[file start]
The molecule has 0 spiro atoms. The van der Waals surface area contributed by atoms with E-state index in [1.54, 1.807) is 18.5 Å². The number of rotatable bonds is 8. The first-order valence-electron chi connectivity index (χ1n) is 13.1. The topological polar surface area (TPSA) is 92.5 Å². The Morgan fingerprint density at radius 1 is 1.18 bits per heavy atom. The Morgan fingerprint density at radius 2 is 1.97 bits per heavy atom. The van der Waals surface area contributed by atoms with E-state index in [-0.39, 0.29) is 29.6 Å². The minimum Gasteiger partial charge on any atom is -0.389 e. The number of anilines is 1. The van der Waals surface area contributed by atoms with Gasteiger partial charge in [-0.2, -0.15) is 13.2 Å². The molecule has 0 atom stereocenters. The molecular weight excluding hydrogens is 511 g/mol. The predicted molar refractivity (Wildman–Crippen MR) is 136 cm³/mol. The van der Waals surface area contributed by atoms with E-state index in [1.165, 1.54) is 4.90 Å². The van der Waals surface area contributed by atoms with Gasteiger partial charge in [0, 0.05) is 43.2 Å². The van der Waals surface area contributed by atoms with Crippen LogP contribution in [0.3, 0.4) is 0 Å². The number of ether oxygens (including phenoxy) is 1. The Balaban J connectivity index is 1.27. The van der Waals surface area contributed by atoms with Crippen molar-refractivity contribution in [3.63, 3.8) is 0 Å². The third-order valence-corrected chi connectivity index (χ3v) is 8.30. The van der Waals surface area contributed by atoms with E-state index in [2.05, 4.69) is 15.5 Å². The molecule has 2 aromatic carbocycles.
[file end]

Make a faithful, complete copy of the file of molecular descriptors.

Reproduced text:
The molecule has 0 spiro atoms. The van der Waals surface area contributed by atoms with E-state index in [1.54, 1.807) is 18.5 Å². The number of rotatable bonds is 8. The first-order valence-electron chi connectivity index (χ1n) is 13.1. The topological polar surface area (TPSA) is 92.5 Å². The Morgan fingerprint density at radius 1 is 1.18 bits per heavy atom. The Morgan fingerprint density at radius 2 is 1.97 bits per heavy atom. The van der Waals surface area contributed by atoms with E-state index in [-0.39, 0.29) is 29.6 Å². The minimum Gasteiger partial charge on any atom is -0.389 e. The number of anilines is 1. The van der Waals surface area contributed by atoms with Gasteiger partial charge in [-0.2, -0.15) is 13.2 Å². The molecule has 0 atom stereocenters. The molecular weight excluding hydrogens is 511 g/mol. The predicted molar refractivity (Wildman–Crippen MR) is 136 cm³/mol. The van der Waals surface area contributed by atoms with E-state index in [1.165, 1.54) is 4.90 Å². The van der Waals surface area contributed by atoms with Gasteiger partial charge in [0, 0.05) is 43.2 Å². The van der Waals surface area contributed by atoms with Crippen LogP contribution in [0.3, 0.4) is 0 Å². The number of ether oxygens (including phenoxy) is 1. The Balaban J connectivity index is 1.27. The van der Waals surface area contributed by atoms with Crippen molar-refractivity contribution in [3.63, 3.8) is 0 Å². The third-order valence-corrected chi connectivity index (χ3v) is 8.30. The van der Waals surface area contributed by atoms with E-state index in [2.05, 4.69) is 15.5 Å². The molecule has 2 aromatic carbocycles.